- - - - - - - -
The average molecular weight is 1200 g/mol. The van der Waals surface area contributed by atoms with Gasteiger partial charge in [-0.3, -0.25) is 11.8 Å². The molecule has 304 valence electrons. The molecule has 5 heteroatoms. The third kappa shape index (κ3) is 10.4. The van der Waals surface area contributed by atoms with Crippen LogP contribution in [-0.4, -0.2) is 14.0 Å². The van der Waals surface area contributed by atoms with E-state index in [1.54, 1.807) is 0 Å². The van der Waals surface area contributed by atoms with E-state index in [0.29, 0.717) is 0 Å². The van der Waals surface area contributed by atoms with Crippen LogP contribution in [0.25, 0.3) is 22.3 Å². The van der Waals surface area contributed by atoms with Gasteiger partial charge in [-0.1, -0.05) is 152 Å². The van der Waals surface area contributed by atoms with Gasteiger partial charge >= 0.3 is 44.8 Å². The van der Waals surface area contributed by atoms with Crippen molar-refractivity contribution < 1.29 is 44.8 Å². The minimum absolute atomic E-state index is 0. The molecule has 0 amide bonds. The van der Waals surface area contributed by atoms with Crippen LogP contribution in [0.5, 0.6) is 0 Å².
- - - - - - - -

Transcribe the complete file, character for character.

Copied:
The average molecular weight is 1200 g/mol. The van der Waals surface area contributed by atoms with Gasteiger partial charge in [-0.3, -0.25) is 11.8 Å². The molecule has 304 valence electrons. The molecule has 5 heteroatoms. The third kappa shape index (κ3) is 10.4. The van der Waals surface area contributed by atoms with Crippen LogP contribution in [-0.4, -0.2) is 14.0 Å². The van der Waals surface area contributed by atoms with E-state index in [1.54, 1.807) is 0 Å². The van der Waals surface area contributed by atoms with E-state index in [0.29, 0.717) is 0 Å². The van der Waals surface area contributed by atoms with Crippen LogP contribution in [0.25, 0.3) is 22.3 Å². The van der Waals surface area contributed by atoms with Gasteiger partial charge in [-0.1, -0.05) is 152 Å². The van der Waals surface area contributed by atoms with Gasteiger partial charge >= 0.3 is 44.8 Å². The van der Waals surface area contributed by atoms with Crippen molar-refractivity contribution < 1.29 is 44.8 Å². The minimum absolute atomic E-state index is 0. The molecule has 0 amide bonds. The van der Waals surface area contributed by atoms with Crippen LogP contribution in [0.5, 0.6) is 0 Å².